Or good. It was far more likely to have an effect on you if you've been primed beforehand to feel powerless. That's how stupidly suggestible our brain is. So we need to use this to our advantage rather than our disadvantage, and that means firstly. Being aware that we can fall for this so that we can [00:07:00] challenge ourselves if we go down that everyone hates me, I'm a piece of crap rabbit hole. Cuz it obviously feeds itself as you then start comparing your worst with everyone else's best.

Once you're aware of what you're doing and why you feel as bad as you do. You can then start doing something about it, because comparing yourself and your life in this way is literally the opposite of gratitude and appreciation and being appreciative of what you [00:07:30] have in life, grateful for what you can do rather than resentful over the things that you can't is a far better ingredient in the recipe for a happy life.

Although, what I'm not saying here is that we should go around thinking that we shouldn't feel anything negative because there's always someone worse off than you. I mean, it's absolutely true, yes, but it completely invalidates how you feel when you're in pain. There will always [00:08:00] be someone worse off than you, but by that definition, that means out of nearly 8 billion people on earth, there's only one person that's allowed to be unhappy,

disappointed or frustrated and that's ridiculous, but that's what Cheer up, there's always someone worse off than you means. I mean, if it makes you feel better than, sure. Think about that one person. Maybe imagine getting that phone call that says, Hey there, it's [00:08:30] the emotion police here. Guess what? You're the one who's allowed to be sad today cuz nobody has it worse than you.

No one wants to be them and if genuinely it makes you feel more grateful for what you have going on in life then. Go for it. But seeing as these studies that Joris Lammers did shows us that we can influence how we feel about ourselves so subtly that it helps us to bounce off any outside influences that have the potential to drag us down than we [00:09:00] could do with spending more time in our head thinking about the things we

can control not the things we can't. It'll give us more power and authority over our life and stop anyone else's successes or popularity or whatever from being anything to do with us. We simply need to clamp down on comparing ourselves, and it seems it's not that hard if doing a word search with inspirational, motivational, powerful [00:09:30] words

is enough then, Well, crikey I should be promoting my hypnosis tracks on Patreon a bit more often. But if you are not a patron of mine and you wanna listen to some. There are some shorter free ones on my website. There's a link in the show notes to subscribe to them, but it does mean making the time to lie down or sit back and relax for a bit, rather than listening to a podcast while you do the ironing or whatever.

But if you've gotta do it, Do it. [00:10:00] Now you know that it'll do you good. Anything that can even subtly influence your self-esteem is going to improve the way that you see yourself in comparison to others. One thing that can really help with that is to develop or recognize your sense of purpose in life.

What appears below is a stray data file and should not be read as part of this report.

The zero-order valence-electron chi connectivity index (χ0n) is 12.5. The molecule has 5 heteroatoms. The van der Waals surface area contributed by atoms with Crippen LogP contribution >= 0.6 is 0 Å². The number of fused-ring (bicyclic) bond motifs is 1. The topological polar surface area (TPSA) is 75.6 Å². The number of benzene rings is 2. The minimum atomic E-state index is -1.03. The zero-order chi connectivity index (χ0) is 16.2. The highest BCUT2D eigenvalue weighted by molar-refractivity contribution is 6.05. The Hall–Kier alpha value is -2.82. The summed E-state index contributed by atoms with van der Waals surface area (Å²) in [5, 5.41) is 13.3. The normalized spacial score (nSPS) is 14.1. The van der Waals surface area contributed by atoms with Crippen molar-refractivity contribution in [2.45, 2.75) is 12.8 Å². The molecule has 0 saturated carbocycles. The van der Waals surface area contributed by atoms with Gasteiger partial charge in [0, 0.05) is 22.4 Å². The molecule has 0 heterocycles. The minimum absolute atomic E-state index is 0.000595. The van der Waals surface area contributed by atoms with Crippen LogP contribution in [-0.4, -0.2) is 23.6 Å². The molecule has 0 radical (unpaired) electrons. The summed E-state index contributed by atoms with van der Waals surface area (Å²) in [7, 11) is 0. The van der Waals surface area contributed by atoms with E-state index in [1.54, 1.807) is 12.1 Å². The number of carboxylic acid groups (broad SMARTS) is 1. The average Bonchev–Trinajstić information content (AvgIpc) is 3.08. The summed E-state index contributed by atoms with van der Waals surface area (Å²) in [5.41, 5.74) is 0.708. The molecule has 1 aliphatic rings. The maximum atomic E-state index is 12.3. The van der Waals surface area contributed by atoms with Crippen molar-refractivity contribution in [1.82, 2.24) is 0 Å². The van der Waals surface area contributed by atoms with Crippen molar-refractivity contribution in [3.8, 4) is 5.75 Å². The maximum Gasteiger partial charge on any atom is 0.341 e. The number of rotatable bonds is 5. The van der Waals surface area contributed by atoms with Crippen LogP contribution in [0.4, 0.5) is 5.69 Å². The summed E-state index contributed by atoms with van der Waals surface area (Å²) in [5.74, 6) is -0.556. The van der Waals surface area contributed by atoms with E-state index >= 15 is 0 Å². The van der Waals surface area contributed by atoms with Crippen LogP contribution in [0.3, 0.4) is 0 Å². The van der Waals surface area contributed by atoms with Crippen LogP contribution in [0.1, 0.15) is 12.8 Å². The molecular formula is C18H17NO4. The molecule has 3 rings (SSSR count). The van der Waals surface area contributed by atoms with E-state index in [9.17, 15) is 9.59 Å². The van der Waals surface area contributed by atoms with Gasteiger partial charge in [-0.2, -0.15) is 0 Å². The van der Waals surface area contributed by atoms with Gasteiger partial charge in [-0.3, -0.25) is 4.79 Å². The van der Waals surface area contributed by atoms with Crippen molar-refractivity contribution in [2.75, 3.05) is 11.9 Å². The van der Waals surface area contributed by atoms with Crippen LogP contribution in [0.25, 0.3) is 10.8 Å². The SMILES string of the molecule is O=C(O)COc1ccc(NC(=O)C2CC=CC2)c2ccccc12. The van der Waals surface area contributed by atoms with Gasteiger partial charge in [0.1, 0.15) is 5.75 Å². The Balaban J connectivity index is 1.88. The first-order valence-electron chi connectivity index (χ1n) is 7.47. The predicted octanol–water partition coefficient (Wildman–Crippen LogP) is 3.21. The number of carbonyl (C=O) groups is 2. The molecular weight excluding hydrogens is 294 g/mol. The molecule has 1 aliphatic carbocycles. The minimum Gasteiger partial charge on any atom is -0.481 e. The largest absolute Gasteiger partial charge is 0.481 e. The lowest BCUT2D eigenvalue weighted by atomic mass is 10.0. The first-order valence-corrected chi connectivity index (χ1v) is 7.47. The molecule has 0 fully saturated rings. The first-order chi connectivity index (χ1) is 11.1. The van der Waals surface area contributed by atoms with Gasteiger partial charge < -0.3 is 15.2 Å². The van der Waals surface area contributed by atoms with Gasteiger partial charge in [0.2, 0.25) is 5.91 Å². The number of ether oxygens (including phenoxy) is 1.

And I know existentialism is a big topic. It's got its own entire modality within psychotherapy, and there are probably millions of hours of podcast content out there all about it. [00:10:30] But suffice to say, having meaning in life, having a purpose is helpful no matter what that purpose is, no matter what you find meaning in.

And we know this from plenty of studies into sociometer theory. Part of which is that positive feedback from other people boosts our self-esteem because it signals acceptance by them, the opposite of rejection. And natural selection has long [00:11:00] trained us to be fearful of rejection. You can influence people's self-esteem with what they did in these studies was a fake version of Facebook and you get to control how many likes their selfies get.

And what we see is that there is an anomaly in the studies. There are some people who seem more immune to the negative effects of not getting external validation, and it's those that have a purpose in their life. And we know from [00:11:30] other studies that having meaning in life, having a sense of purpose is great for mental health.

But that doesn't mean we have to start up a charity or try to end child poverty. And it doesn't mean that we have to have as many children as possible. Someone I spoke to recently told me how they saw a post on social media about having children being the only thing in the world that can bring meaning into your life.

And then if you don't have kids, you may as well be worthless [00:12:00] and it's nonsense. There is absolutely nothing to back that up at all. And I'd actually go as far as to say it's literally the opposite that's true. In that seeing your only purpose in life is to be a parent. The only way to find meaning in your life is through the existence of somebody else.

That's actually pretty detrimental to our mental health. The only place where you can find meaning and purpose [00:12:30] is inside of you. It's in your values, your actions, your life, not anyone else's, not even your children's. So don't even go there. Don't even think about going there. Yes, if you have children, there can be a part of your purpose, but you absolutely need to expand upon that because, unless you're a carer for a severely disabled child,